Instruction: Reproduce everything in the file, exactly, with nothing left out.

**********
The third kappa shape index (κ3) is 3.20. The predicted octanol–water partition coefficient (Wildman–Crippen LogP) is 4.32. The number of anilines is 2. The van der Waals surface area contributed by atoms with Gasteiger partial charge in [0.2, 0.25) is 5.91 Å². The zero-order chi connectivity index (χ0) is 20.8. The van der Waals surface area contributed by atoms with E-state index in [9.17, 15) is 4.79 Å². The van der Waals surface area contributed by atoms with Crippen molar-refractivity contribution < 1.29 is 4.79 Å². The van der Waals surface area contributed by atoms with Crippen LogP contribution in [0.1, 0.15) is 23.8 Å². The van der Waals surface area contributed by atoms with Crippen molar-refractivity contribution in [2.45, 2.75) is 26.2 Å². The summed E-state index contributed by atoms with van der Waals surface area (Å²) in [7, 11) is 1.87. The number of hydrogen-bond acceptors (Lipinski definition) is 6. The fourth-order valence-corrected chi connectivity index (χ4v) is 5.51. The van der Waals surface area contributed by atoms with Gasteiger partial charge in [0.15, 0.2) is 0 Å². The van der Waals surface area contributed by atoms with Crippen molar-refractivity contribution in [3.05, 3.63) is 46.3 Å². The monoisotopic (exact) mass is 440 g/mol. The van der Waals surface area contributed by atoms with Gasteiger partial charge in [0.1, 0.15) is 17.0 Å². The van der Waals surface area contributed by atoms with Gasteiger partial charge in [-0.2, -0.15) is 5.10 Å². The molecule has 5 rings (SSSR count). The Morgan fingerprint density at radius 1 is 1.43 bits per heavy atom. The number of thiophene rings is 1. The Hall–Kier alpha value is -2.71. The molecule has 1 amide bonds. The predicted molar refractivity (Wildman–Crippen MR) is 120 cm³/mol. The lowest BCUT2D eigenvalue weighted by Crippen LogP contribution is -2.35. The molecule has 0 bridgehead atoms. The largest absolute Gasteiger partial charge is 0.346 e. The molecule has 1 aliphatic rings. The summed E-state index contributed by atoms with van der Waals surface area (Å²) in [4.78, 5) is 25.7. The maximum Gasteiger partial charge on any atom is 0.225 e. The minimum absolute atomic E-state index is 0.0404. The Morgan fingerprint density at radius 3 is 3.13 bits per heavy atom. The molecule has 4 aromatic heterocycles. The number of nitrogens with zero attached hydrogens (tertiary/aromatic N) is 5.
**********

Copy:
The third kappa shape index (κ3) is 3.20. The predicted octanol–water partition coefficient (Wildman–Crippen LogP) is 4.32. The number of anilines is 2. The van der Waals surface area contributed by atoms with Gasteiger partial charge in [0.2, 0.25) is 5.91 Å². The zero-order chi connectivity index (χ0) is 20.8. The van der Waals surface area contributed by atoms with E-state index in [9.17, 15) is 4.79 Å². The van der Waals surface area contributed by atoms with Crippen molar-refractivity contribution < 1.29 is 4.79 Å². The van der Waals surface area contributed by atoms with Crippen LogP contribution in [0.1, 0.15) is 23.8 Å². The van der Waals surface area contributed by atoms with Crippen molar-refractivity contribution in [2.45, 2.75) is 26.2 Å². The summed E-state index contributed by atoms with van der Waals surface area (Å²) in [7, 11) is 1.87. The number of hydrogen-bond acceptors (Lipinski definition) is 6. The fourth-order valence-corrected chi connectivity index (χ4v) is 5.51. The van der Waals surface area contributed by atoms with Gasteiger partial charge in [0.15, 0.2) is 0 Å². The van der Waals surface area contributed by atoms with Crippen molar-refractivity contribution in [3.05, 3.63) is 46.3 Å². The monoisotopic (exact) mass is 440 g/mol. The van der Waals surface area contributed by atoms with Gasteiger partial charge in [0.1, 0.15) is 17.0 Å². The van der Waals surface area contributed by atoms with Gasteiger partial charge in [-0.2, -0.15) is 5.10 Å². The molecule has 5 rings (SSSR count). The Morgan fingerprint density at radius 1 is 1.43 bits per heavy atom. The number of thiophene rings is 1. The Hall–Kier alpha value is -2.71. The molecule has 1 amide bonds. The predicted molar refractivity (Wildman–Crippen MR) is 120 cm³/mol. The lowest BCUT2D eigenvalue weighted by Crippen LogP contribution is -2.35. The molecule has 0 bridgehead atoms. The largest absolute Gasteiger partial charge is 0.346 e. The molecule has 1 aliphatic rings. The summed E-state index contributed by atoms with van der Waals surface area (Å²) in [4.78, 5) is 25.7. The maximum Gasteiger partial charge on any atom is 0.225 e. The minimum absolute atomic E-state index is 0.0404. The Morgan fingerprint density at radius 3 is 3.13 bits per heavy atom. The molecule has 4 aromatic heterocycles. The number of nitrogens with zero attached hydrogens (tertiary/aromatic N) is 5.